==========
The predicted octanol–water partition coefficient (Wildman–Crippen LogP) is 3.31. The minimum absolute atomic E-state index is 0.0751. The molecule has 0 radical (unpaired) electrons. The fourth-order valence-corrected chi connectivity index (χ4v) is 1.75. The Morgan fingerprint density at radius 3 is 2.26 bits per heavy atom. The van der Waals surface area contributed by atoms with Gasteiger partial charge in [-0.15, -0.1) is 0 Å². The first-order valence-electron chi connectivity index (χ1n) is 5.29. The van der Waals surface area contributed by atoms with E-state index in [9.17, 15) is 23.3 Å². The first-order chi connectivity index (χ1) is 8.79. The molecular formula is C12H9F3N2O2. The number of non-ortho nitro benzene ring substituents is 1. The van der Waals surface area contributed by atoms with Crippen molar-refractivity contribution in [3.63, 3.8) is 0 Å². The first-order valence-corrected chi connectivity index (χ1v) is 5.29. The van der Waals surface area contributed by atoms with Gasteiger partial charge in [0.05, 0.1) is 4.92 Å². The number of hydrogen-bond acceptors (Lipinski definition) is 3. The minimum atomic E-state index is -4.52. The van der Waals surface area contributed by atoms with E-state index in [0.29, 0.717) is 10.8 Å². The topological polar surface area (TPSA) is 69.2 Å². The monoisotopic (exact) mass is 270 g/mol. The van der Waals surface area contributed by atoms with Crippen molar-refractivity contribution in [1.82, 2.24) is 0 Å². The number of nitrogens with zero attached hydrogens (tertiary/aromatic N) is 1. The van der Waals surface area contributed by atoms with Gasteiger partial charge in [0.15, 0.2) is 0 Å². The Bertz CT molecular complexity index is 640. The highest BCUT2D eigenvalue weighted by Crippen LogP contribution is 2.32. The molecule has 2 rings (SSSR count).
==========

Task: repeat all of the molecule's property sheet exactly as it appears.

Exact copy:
The predicted octanol–water partition coefficient (Wildman–Crippen LogP) is 3.31. The minimum absolute atomic E-state index is 0.0751. The molecule has 0 radical (unpaired) electrons. The fourth-order valence-corrected chi connectivity index (χ4v) is 1.75. The Morgan fingerprint density at radius 3 is 2.26 bits per heavy atom. The van der Waals surface area contributed by atoms with Gasteiger partial charge in [-0.15, -0.1) is 0 Å². The first-order valence-electron chi connectivity index (χ1n) is 5.29. The van der Waals surface area contributed by atoms with E-state index in [9.17, 15) is 23.3 Å². The first-order chi connectivity index (χ1) is 8.79. The molecular formula is C12H9F3N2O2. The number of non-ortho nitro benzene ring substituents is 1. The van der Waals surface area contributed by atoms with Crippen molar-refractivity contribution in [3.63, 3.8) is 0 Å². The first-order valence-corrected chi connectivity index (χ1v) is 5.29. The van der Waals surface area contributed by atoms with Gasteiger partial charge in [0.05, 0.1) is 4.92 Å². The number of hydrogen-bond acceptors (Lipinski definition) is 3. The minimum atomic E-state index is -4.52. The van der Waals surface area contributed by atoms with E-state index in [0.29, 0.717) is 10.8 Å². The topological polar surface area (TPSA) is 69.2 Å². The monoisotopic (exact) mass is 270 g/mol. The van der Waals surface area contributed by atoms with Crippen molar-refractivity contribution in [1.82, 2.24) is 0 Å². The number of nitrogens with zero attached hydrogens (tertiary/aromatic N) is 1. The van der Waals surface area contributed by atoms with Gasteiger partial charge in [0.15, 0.2) is 0 Å². The Bertz CT molecular complexity index is 640. The highest BCUT2D eigenvalue weighted by Crippen LogP contribution is 2.32. The molecule has 2 rings (SSSR count).